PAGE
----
RT: Rollo has had so many ups and downs and so many disappointments, then he comes to this point where his power and influence explodes, but he has to give up everything in order to have that.
Standen: I think he had all of his chips on the table. When he first came to France in season 3, he didn’t really realize what an uphill struggle it was going to be. Being offered the princess, the title, the land, it seemed like a win-win to him at the time. But he didn’t really realize the last time these people had seen him, he was the marauding crazy bear berserker running down the streets of Paris murdering people. And these are the same people that are meant to embrace him as Count Rollo. I don’t think he realized what an uphill struggle it was going to be when learning the fashion, the etiquette, the discipline of being a ruler. When he realizes the princess is someone that he’s fallen for, I think that was the incentive, and that was what I was attracted to in season 3 is that he did it all for love.
It think now he’s mastered that, he’s transformed himself completely, entirely, and I think it’s unfair to say that he — It’s funny when a lead character of a TV show speaks and the audience believes, they never doubt it. Like in real life, just because someone says something out loud doesn’t necessarily mean that’s what they mean, or necessarily that’s what they believe. So when Ragnar turns around to Rollo on the boat and says, “When everyone wanted you dead, I kept you alive, and you betrayed me. You betrayed your people,” and we have to an extent. But Rollo has done so many things for Ragnar over the years. He’s had his face cut to pieces in season 1 to protect his brother’s whereabouts. He lied and fought for him. There’s so many times where Ragnar has just kept him down and kept him in his shadow, that now Rollo is well and truly, almost like a phoenix from the flames, is just going to reinvent himself till he can shine.
I don’t think he necessarily has betrayed his people or left his people, because they never were his people. He was never allowed to be one of Ragnar’s people within Kattegat. He was always kept on the sidelines. If anything, he’s going home because he’s found his people. He’s found someone that loves him and admires him and is his rock within the relationship. He’s also got people that genuinely embrace him as a ruler and respect him and enable him to spread his wings and be his true self and explore who he can be.
So I kind of think of it more as he’s gone home, than he’s betrayed and left his brethren.
RT: If you apply the formula of the character’s life to say, just a modern anybody anywhere, how scary and difficult it would be to completely uproot yourself and put yourself in an entirely new culture and thrive. It’s an interesting arc for anyone who’s ever felt sort of out of their element, in their element. You know what I mean?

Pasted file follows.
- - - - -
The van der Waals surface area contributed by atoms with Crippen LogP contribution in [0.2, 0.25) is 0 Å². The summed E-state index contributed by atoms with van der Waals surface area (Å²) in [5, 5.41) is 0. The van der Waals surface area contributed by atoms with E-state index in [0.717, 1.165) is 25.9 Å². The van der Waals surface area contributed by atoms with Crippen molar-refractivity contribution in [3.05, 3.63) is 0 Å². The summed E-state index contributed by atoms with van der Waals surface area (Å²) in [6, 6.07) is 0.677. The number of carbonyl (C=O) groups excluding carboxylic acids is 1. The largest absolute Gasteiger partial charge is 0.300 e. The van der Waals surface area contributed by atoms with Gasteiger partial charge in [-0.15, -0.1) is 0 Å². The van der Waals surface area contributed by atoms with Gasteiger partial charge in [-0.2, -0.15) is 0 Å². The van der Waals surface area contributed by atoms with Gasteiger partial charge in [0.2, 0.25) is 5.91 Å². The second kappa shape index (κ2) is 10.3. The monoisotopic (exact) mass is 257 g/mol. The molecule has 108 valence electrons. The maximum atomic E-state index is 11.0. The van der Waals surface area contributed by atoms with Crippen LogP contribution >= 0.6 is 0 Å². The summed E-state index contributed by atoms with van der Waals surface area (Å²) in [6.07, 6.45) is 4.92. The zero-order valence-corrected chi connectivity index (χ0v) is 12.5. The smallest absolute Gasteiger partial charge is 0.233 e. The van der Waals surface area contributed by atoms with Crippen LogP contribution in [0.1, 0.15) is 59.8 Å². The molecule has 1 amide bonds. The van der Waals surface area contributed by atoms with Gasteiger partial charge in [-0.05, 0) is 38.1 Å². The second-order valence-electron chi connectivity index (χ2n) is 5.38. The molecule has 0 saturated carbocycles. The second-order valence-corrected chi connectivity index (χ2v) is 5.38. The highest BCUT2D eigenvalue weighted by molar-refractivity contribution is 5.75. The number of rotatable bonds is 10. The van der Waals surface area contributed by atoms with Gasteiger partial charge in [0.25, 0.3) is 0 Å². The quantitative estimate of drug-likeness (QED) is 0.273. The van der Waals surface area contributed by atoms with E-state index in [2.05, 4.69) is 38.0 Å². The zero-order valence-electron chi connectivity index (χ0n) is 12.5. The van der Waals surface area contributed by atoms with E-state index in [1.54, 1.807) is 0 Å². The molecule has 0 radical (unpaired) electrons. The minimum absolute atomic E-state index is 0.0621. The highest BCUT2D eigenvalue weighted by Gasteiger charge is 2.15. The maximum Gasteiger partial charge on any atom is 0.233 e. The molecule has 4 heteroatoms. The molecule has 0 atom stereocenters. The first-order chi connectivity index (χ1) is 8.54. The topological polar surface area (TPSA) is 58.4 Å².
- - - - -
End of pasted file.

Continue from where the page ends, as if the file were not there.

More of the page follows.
Standen: When I was offered the character by Michael Hirst and his troupe, right back at the beginning of my journey, I’d read the first two scripts and I realized what a base person Rollo was. In that second episode, he’s seen raping a slave. He’s very selfish, he’s very self-centered, and he lives on the margin. I’d done a lot of research on the role before day one of shooting, and I’d realized who this man was in history, and he’s worthy of the history books. He’s far more famous, has accomplished far more real things, genuine things in Viking society within the time period than Ragnar Lothbrok or any of the other Vikings ever did.
So he seemingly on paper, and in the written words in the history books, seems to be this ruler, this duke of Normandy, this great leader, and I couldn’t understand why Michael had written him so base. But also that was the challenge and the incentive to play the character, because I really knew how big an arc it was going to be. How I’m smashing this character down to pieces in the beginning, and I’ve got to piece him back together slowly over season after season, turn him into this man that is worth of being the great, great, great grandfather of William the Conqueror.
RT: Why do you think that Michael Hirst wrote him so base? Is there truth in that characterization of him?
Standen: To be fair, history books, in most of them, the truth lies in the middle somewhere. Take Rollo as an example. Many historians writing about Rollo over the ages, and sometimes he’s written in the sagas. He has his own saga in Iceland, which is about Rollo the walker, which paints him into a man who’s stealing from the king, and he gets banished, finds his way; it’s like a fairy tale story.
Then there’s other documentation that comes from Dudo of Saint-Quentin, who was an historian writing 400 years after Rollo had lived, who was writing for the current Duke of Normandy. So he’s been commissioned to write the lineage of the current Duke of Normandy, so he’s obviously, it’s going to be full of propaganda, because he’s going to write Rollo to be this amazing leader, this perfect man, because he wants to show off where the current Duke of Normandy comes from.
So you can’t really take that as being true, and you also can’t believe that necessarily some of these Viking characters are fighting dragons or orcs and things as well. You kind of have to find the real person in the middle of it, because there’s so much propaganda involved in the history books. Vikings were one of the few cultures that didn’t write anything down. They were illiterate. So most of what was recorded about the Vikings was written by Christians in the invaded country. History is usually recorded by the invaders, not the invaded, but in this case it was. It was the Christian monks that reported on the Vikings being these horrible, marauding devils who came from the ocean that raped and pillaged the land. But you haven’t heard the Vikings side of it. And it’s the same when it comes to the characters.